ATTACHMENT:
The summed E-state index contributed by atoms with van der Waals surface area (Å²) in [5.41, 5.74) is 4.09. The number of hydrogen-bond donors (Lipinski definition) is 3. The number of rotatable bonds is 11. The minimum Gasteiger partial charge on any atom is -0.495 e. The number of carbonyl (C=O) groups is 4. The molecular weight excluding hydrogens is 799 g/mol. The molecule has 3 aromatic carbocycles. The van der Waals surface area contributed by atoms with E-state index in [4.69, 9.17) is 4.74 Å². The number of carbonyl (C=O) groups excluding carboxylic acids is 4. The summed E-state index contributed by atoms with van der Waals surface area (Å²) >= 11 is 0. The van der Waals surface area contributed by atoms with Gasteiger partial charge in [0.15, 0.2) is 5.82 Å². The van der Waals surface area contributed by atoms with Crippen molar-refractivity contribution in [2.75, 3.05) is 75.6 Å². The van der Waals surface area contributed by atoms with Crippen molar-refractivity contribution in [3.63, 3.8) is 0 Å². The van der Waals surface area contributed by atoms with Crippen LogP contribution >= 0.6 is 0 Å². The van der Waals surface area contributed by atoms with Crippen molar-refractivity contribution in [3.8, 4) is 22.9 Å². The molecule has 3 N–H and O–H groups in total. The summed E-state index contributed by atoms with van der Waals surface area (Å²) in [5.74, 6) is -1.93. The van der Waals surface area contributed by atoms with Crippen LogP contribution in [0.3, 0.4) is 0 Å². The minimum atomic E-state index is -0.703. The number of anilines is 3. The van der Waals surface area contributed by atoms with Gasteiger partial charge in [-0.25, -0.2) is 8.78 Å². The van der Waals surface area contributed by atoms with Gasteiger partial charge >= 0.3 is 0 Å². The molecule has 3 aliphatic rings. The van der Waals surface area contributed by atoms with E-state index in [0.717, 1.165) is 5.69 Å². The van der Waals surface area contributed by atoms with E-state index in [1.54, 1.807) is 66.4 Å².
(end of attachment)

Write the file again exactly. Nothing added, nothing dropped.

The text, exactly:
The summed E-state index contributed by atoms with van der Waals surface area (Å²) in [5.41, 5.74) is 4.09. The number of hydrogen-bond donors (Lipinski definition) is 3. The number of rotatable bonds is 11. The minimum Gasteiger partial charge on any atom is -0.495 e. The number of carbonyl (C=O) groups is 4. The molecular weight excluding hydrogens is 799 g/mol. The molecule has 3 aromatic carbocycles. The van der Waals surface area contributed by atoms with E-state index in [4.69, 9.17) is 4.74 Å². The number of carbonyl (C=O) groups excluding carboxylic acids is 4. The summed E-state index contributed by atoms with van der Waals surface area (Å²) >= 11 is 0. The van der Waals surface area contributed by atoms with Gasteiger partial charge in [0.15, 0.2) is 5.82 Å². The van der Waals surface area contributed by atoms with Crippen molar-refractivity contribution in [2.75, 3.05) is 75.6 Å². The van der Waals surface area contributed by atoms with Crippen molar-refractivity contribution in [3.63, 3.8) is 0 Å². The van der Waals surface area contributed by atoms with Crippen LogP contribution >= 0.6 is 0 Å². The van der Waals surface area contributed by atoms with Crippen molar-refractivity contribution in [3.8, 4) is 22.9 Å². The molecule has 3 N–H and O–H groups in total. The summed E-state index contributed by atoms with van der Waals surface area (Å²) in [5.74, 6) is -1.93. The van der Waals surface area contributed by atoms with Crippen LogP contribution in [0.3, 0.4) is 0 Å². The minimum atomic E-state index is -0.703. The number of anilines is 3. The van der Waals surface area contributed by atoms with Gasteiger partial charge in [-0.25, -0.2) is 8.78 Å². The van der Waals surface area contributed by atoms with Gasteiger partial charge >= 0.3 is 0 Å². The molecule has 3 aliphatic rings. The van der Waals surface area contributed by atoms with E-state index in [0.717, 1.165) is 5.69 Å². The van der Waals surface area contributed by atoms with E-state index in [1.54, 1.807) is 66.4 Å².